It is assumed that anyone who makes it into a wealthy person’s social echelon has to be legitimate. Many who flaunt affluence cannot tell a fake from an original in art or human beings; unqualified agents parade as experts and spend other people’s fortunes for paintings and antiques that often are misrepresented and over-inflated in price.

A wise art buyer demands an agent sign a notarized declaration he or she does not earn or take compensation from sellers to close a sale or to finalize a purchase on his or her behalf.

Any art agent or advisor who refuses to sign such a document should not be trusted.
He or she probably takes commissions from both sides of transactions.

Auction-house curators who act as private dealers or agents usually do so without their bosses knowing it, because it is a direct conflict of interest that often results in major losses for auction-houses. Most corrupted auction curators meet prospective buyers and sellers on auction-house premises, convincing people to consign, sell or buy directly through them personally, instead of with their auction-house. These curators demand steep commissions from both sides of a transaction and their business practices are illegal.

Thousands of forgeries and stolen objects are sold yearly by leading auction-houses, yet naïve buyers and sellers incorrectly think all auction curators who work for rich firms are honest, or they erroneously believe curators know more about art than seasoned dealers.

Why trust an auction curator who breaks corporation bylaws?

If they willingly defy corporate rules, or if they demand commissions from a consignor and a buyer, they most likely commit other moneymaking crimes. Anyone who selects this kind of person as an art agent is an imbecile. Dishonest auction curators virtually steal potential sales, purchases and commission fees from the auction-houses employing them. For those reasons and more, it is not advisable to have an auction curator act as a private agent or seller of art.

Their dealing expertise should be used exclusively within the auction setting.

Despite their claims of expertise, interior decorators, or designers, who act as art agents or dealers commonly have little to no real knowledge about what constitutes a fine painting; most of them cannot tell the difference between a blatant forgery and an authentic work of art. Their primary concern is to create a charming visual ambiance inside a client’s home or office. They usually seek colorful paintings that match wallpaper or drapes and have little genuine interest in the quality or true market value of art.

If they can charge an astronomical price and get it, they usually do.

The majority of decorators do not have the experience required to select, appraise or evaluate art without a reputable dealer’s assistance.

When an interior decorator finds art for a client in a gallery, he or she often demands that a 10 percent-40 percent fee be added to a seller’s asking price. At that inflated number the art is offered to the interior decorator’s trusting clients. If those who are decorating would go directly to prestigious art galleries to select artwork, they would save 10 percent-40 percent in hidden commission fees, and probably would purchase finer art.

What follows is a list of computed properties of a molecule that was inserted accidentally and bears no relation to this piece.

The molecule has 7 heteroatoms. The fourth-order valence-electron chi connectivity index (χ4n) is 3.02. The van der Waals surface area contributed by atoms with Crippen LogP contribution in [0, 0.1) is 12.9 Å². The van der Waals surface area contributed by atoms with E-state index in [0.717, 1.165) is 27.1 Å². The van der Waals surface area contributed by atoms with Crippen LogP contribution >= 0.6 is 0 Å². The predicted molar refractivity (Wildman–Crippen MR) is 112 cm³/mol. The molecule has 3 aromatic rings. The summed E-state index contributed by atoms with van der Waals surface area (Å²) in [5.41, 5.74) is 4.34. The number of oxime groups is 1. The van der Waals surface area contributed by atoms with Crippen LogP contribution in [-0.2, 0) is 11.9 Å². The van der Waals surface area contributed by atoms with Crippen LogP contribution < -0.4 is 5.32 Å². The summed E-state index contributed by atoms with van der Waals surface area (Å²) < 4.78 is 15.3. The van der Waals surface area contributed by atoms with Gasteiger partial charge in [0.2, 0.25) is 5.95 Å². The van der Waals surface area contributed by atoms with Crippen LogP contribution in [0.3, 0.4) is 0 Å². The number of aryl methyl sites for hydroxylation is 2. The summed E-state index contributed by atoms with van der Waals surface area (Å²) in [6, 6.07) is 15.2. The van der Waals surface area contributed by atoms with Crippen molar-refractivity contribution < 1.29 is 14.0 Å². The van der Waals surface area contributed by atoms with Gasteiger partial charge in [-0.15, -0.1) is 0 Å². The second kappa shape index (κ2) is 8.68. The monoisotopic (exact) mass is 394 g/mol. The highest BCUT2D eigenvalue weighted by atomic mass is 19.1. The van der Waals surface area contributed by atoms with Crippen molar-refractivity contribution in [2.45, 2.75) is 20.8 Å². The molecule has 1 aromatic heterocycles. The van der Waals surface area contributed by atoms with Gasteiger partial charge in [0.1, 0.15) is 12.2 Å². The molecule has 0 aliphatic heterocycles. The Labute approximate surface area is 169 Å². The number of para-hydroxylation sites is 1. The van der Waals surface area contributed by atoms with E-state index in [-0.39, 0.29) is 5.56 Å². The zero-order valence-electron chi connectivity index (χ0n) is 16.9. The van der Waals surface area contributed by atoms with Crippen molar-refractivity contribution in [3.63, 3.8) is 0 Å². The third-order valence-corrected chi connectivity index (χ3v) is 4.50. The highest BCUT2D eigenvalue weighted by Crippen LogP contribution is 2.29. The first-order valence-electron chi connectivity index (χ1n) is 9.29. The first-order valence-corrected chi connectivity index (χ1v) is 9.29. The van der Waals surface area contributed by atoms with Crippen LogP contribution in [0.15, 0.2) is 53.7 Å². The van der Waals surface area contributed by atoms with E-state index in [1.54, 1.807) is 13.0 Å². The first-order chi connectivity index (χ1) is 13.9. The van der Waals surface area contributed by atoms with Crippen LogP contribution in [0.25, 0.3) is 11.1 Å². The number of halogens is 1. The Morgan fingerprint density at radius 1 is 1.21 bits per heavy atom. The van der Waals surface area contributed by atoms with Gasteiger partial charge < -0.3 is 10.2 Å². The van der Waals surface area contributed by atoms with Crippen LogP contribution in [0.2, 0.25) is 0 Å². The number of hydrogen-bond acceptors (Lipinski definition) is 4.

Personal curators for individuals or corporations wield power by virtue of the affluent people they represent and the funds they control. Although they rarely have vast art knowledge, they do have the advantage of supervising the art-buying budget of extremely prosperous individuals or companies and they can legitimately negotiate sales of expensive art.

Be leery when a dealer or agent uses too much pressure to make a sale, applauds a promotion that tries to exalt fluff to gold, says excessive restoration is normal, claims having no provenance makes no difference, something is worth nine times more than the asking price, or demands your buying loyalty.

If a sale’s pitch sounds too good to be true, it usually is, with rare exception.

Be suspicious when an agent or dealer slanders or says something derogatory about another seller, especially if he or she knows you deal with or respect the person who is being verbally abused.

One of the most valuable assets a person has is a credible reputation.

Any doubt placed upon it can tarnish, annihilate or ruin a person’s career and ability to earn a living. True professionals encourage clients to look for art wherever they go.
Beware those who bash others.

It’s usually self-serving. If a pushy dealer tries to control or manipulate, buy elsewhere.

When a collector-investor acts as a company’s art advisor, the self-proclaimed advisor finds authentic art for the firm at a good buy and believes it will escalate in value. If the advisor buys a partnership share of the art, it can be construed as a conflict of interest. A wise corporate advisor’s art suggestions should have the purpose of enhancing the work environment and give a company the opportunity to buy fine examples of art that have the potential of escalating in value. If the art is used to decorate corporate offices, or is an aspect of a firm’s promotional or advertising objectives, a graduated tax deduction, or a depreciation of value often applies. However, when the art is purchased for potential financial gain, those deductions usually are not applicable.

Any individual that hangs fine examples of art makes a statement about his or her worldliness, education, class, mental ability, judgment and taste. An art investment portfolio can strengthen business and personal relationships because it suggests or gives the impression the person who selected or owns the art is successful, competent, discriminating, thoughtful, broad minded, and stylish.

First impressions make an impact.

An executive office or home with empty walls or with $50 prints hanging is not as elegant or as successful-looking as an environment adorned with magnificent paintings by renowned artists.

Homes and offices are where the esteemed put their best feet forward.

An art collection imparts stature and reflects who we are intellectually, psychologically, aesthetically, philosophically, religiously and emotionally, while at the same time it can serve as a secure, lucrative financial investment.

Patricia Jobe Pierce is a freelance writer, art historian, art dealer-consultant, certified AAA appraiser, public speaker, photographer and American art authenticator for museums, auction houses and collectors. She graduated from Boston University with a BFA in 1965, is owner and director of Pierce Galleries, Inc. in Nantucket and Hingham, Mass., and is author of many works, including, "Art Collecting & Investing: The Inner Workings and the Underbelly of the Art World." For more of her submissions, Click Here Now.

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Accurate expertise is invaluable when millions of dollars are on the line or when certain individuals will do anything to acquire or sell art.
Art, Forgeries
Monday, 11 August 2014 01:55 PM